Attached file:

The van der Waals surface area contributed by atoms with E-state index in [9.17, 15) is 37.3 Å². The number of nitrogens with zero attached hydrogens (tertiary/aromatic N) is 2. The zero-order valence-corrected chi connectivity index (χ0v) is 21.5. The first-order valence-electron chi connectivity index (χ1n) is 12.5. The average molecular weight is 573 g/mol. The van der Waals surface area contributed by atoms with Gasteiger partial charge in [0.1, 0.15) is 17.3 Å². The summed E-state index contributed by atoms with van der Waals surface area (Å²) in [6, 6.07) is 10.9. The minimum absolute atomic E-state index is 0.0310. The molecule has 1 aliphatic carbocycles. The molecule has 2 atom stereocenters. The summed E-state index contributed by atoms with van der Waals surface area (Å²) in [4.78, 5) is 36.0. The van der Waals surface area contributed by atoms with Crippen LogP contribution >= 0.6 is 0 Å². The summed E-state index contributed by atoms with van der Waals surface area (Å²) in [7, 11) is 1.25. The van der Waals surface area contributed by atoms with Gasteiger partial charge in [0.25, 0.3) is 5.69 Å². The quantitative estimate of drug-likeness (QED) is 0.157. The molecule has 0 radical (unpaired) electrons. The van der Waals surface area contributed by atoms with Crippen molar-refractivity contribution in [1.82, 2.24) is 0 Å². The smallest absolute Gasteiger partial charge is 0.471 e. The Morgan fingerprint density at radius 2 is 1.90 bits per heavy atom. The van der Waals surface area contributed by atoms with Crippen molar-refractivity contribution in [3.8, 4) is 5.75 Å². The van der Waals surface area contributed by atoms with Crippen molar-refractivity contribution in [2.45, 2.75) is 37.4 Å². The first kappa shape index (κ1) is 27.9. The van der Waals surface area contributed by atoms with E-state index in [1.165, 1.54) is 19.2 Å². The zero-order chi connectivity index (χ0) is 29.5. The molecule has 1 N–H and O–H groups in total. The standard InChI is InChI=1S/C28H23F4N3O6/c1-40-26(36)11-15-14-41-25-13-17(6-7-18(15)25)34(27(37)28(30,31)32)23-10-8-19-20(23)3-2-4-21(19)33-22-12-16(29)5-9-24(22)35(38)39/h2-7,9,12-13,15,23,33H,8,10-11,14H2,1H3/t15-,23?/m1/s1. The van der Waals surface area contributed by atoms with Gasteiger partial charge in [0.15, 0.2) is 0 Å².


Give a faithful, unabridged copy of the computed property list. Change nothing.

The van der Waals surface area contributed by atoms with E-state index in [9.17, 15) is 37.3 Å². The number of nitrogens with zero attached hydrogens (tertiary/aromatic N) is 2. The zero-order valence-corrected chi connectivity index (χ0v) is 21.5. The first-order valence-electron chi connectivity index (χ1n) is 12.5. The average molecular weight is 573 g/mol. The van der Waals surface area contributed by atoms with Gasteiger partial charge in [0.1, 0.15) is 17.3 Å². The summed E-state index contributed by atoms with van der Waals surface area (Å²) in [6, 6.07) is 10.9. The minimum absolute atomic E-state index is 0.0310. The molecule has 1 aliphatic carbocycles. The molecule has 2 atom stereocenters. The summed E-state index contributed by atoms with van der Waals surface area (Å²) in [4.78, 5) is 36.0. The van der Waals surface area contributed by atoms with Crippen LogP contribution >= 0.6 is 0 Å². The summed E-state index contributed by atoms with van der Waals surface area (Å²) in [7, 11) is 1.25. The van der Waals surface area contributed by atoms with Gasteiger partial charge in [0.25, 0.3) is 5.69 Å². The quantitative estimate of drug-likeness (QED) is 0.157. The molecule has 0 radical (unpaired) electrons. The van der Waals surface area contributed by atoms with Crippen molar-refractivity contribution in [1.82, 2.24) is 0 Å². The smallest absolute Gasteiger partial charge is 0.471 e. The Morgan fingerprint density at radius 2 is 1.90 bits per heavy atom. The van der Waals surface area contributed by atoms with Crippen molar-refractivity contribution in [3.8, 4) is 5.75 Å². The van der Waals surface area contributed by atoms with Crippen molar-refractivity contribution in [2.45, 2.75) is 37.4 Å². The first kappa shape index (κ1) is 27.9. The van der Waals surface area contributed by atoms with E-state index in [1.165, 1.54) is 19.2 Å². The zero-order chi connectivity index (χ0) is 29.5. The molecule has 1 N–H and O–H groups in total. The standard InChI is InChI=1S/C28H23F4N3O6/c1-40-26(36)11-15-14-41-25-13-17(6-7-18(15)25)34(27(37)28(30,31)32)23-10-8-19-20(23)3-2-4-21(19)33-22-12-16(29)5-9-24(22)35(38)39/h2-7,9,12-13,15,23,33H,8,10-11,14H2,1H3/t15-,23?/m1/s1. The van der Waals surface area contributed by atoms with Gasteiger partial charge in [0.15, 0.2) is 0 Å².